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Trump appointee delayed report on Russian election interference, federal watchdog says

The internal watchdog also found DHS employees made additions to the report about China and Iran “that appear to be based in part on political considerations."
President Donald Trump lets acting Homeland Security Secretary Chad Wolf move to the podium to speak about Covid-19 in the James Brady Press Briefing Room of the White House on April 1, 2020.
President Donald Trump lets acting Homeland Security Secretary Chad Wolf move to the podium to speak about Covid-19 in the James Brady Press Briefing Room of the White House on April 1, 2020.Alex Brandon / AP file

A top Trump political appointee delayed a report on Russian election interference in the 2020 election in a way that created the perception that intelligence was politicized, according to a new report by the Department of Homeland Security watchdog.

The DHS inspector general report also found that employees of DHS’s Office of Intelligence and Analysis made changes to the analysis of foreign election interference “that appear to be based in part on political considerations, potentially impacting I&A’s compliance with Intelligence Community policy.”

The report also found that the appointee, acting Secretary Chad Wolf, who is not named, “participated in the review process multiple times despite lacking any formal role in reviewing the product, resulting in the delay of its dissemination on at least one occasion.”

In a statement to NBC News Wednesday, Wolf said the report “supports my longstanding position on this matter,” and that the IG “did not find any credible evidence that I directed anyone to change the substance of the report because it ‘made President Trump look bad.’” Also, he added, “buried in the report is the fact that the grossly false whistleblower complaint against me was withdrawn.”

At issue was an intelligence analysis stating that “Russian malign influence actors” were spreading unsubstantiated allegations about the health of then-candidate Joe Biden to reduce voters’ confidence in him. The product said Russia was using both overt and covert channels and linked the efforts to similar operations during the 2016 presidential election.

The release of the paper was delayed on Wolf’s orders, the inspector general’s report says. Other officials added a so-called tone box describing efforts by Chinese and Iranian influence actors to promote unsubstantiated narratives questioning the mental health of then-President Donald Trump.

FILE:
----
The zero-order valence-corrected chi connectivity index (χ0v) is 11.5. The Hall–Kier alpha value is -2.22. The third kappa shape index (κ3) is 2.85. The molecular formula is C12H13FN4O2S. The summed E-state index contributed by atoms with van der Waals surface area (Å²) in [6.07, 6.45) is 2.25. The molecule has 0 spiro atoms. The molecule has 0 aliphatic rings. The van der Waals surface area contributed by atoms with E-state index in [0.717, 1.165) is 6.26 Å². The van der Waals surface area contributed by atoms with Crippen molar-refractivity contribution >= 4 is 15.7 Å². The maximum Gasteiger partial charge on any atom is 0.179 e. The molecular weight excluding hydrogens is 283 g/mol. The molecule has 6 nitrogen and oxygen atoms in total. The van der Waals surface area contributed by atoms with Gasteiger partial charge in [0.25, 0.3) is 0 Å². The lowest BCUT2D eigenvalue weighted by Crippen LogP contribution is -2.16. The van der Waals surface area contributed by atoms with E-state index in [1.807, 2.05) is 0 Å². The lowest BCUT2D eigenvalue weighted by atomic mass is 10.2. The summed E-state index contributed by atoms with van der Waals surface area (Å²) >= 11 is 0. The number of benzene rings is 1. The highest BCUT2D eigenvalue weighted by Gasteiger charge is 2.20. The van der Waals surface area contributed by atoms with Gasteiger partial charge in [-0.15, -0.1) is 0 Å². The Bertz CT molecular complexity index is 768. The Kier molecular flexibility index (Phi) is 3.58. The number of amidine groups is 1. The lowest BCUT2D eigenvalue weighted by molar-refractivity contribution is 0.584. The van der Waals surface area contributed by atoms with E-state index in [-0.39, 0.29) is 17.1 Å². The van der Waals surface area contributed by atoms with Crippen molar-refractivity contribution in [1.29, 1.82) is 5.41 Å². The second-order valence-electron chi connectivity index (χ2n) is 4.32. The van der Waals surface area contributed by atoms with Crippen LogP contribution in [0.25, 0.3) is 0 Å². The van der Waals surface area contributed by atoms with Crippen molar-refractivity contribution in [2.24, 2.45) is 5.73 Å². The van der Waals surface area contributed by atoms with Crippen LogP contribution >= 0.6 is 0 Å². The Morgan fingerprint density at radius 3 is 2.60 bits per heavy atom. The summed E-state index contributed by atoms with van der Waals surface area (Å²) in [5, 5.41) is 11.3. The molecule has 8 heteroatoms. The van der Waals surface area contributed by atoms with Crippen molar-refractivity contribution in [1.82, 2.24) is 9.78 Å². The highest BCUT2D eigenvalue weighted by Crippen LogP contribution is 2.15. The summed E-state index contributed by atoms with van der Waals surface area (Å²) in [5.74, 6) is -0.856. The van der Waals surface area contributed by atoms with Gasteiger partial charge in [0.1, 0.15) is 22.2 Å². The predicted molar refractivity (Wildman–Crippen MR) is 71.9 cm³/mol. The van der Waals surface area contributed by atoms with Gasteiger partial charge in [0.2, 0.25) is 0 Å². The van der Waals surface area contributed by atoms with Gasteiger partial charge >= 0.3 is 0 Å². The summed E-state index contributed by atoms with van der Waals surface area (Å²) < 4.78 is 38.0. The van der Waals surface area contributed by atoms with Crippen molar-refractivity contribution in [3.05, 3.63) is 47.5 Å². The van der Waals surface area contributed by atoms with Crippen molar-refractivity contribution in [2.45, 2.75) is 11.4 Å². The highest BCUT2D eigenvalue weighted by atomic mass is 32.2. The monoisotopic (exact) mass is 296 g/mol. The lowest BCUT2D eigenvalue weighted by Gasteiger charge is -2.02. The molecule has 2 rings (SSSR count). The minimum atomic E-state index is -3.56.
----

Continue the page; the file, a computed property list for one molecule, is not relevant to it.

“The tone box is the only part of the product where Iran and China, as well as President Trump, are discussed,” the inspector general’s report says. 

The report was sparked by a whistleblower complaint, covered at the time by NBC News. The written complaint by Brian Murphy, who was a top DHS intelligence analyst, accused top DHS officials of blocking analysis of Russian election interference, watering down intelligence reports about corruption and violence fueling a refugee flow from Central America, and “modify[ing] assessments to ensure they matched up with the public comments by President Trump on the subject of ANTIFA and ‘anarchist’ groups.”

The inspector general’s report says investigators were not able to conclude that Wolf or other officials acted out of political motives. Instead, it concludes their actions created the perception of politicization.

“DHS did not follow its standard process and requirements when editing and disseminating an I&A intelligence product regarding Russian interference with the 2020 U.S. Presidential election. The Acting Secretary disrupted dissemination of the product when he asked for the product to be ‘held’ during the July 8 meeting,” the report says.

“This resulted in a delay in the dissemination of an intelligence product intended to inform stakeholders about foreign influence efforts relating to the 2020 U.S. Presidential election.”

The inspector general’s report noted that an ombudsman within the DHS intelligence office also questioned whether the intelligence report had been politicized.

“Given the structure, vagueness, and use of a ‘balancing’ tone box, there are some questions about objectivity and freedom from political consideration,” the ombudsman concluded, according to the report.

(Correction: May 4, 2022, 4:38 p.m.) A previous version of this article and a headline misstated how many times an IG report said then-Acting DHS Secretary Chad Wolf delayed the release of an intelligence report. It was at least once, not twice. (The IG attributed the second delay to Wolf’s chief of staff.)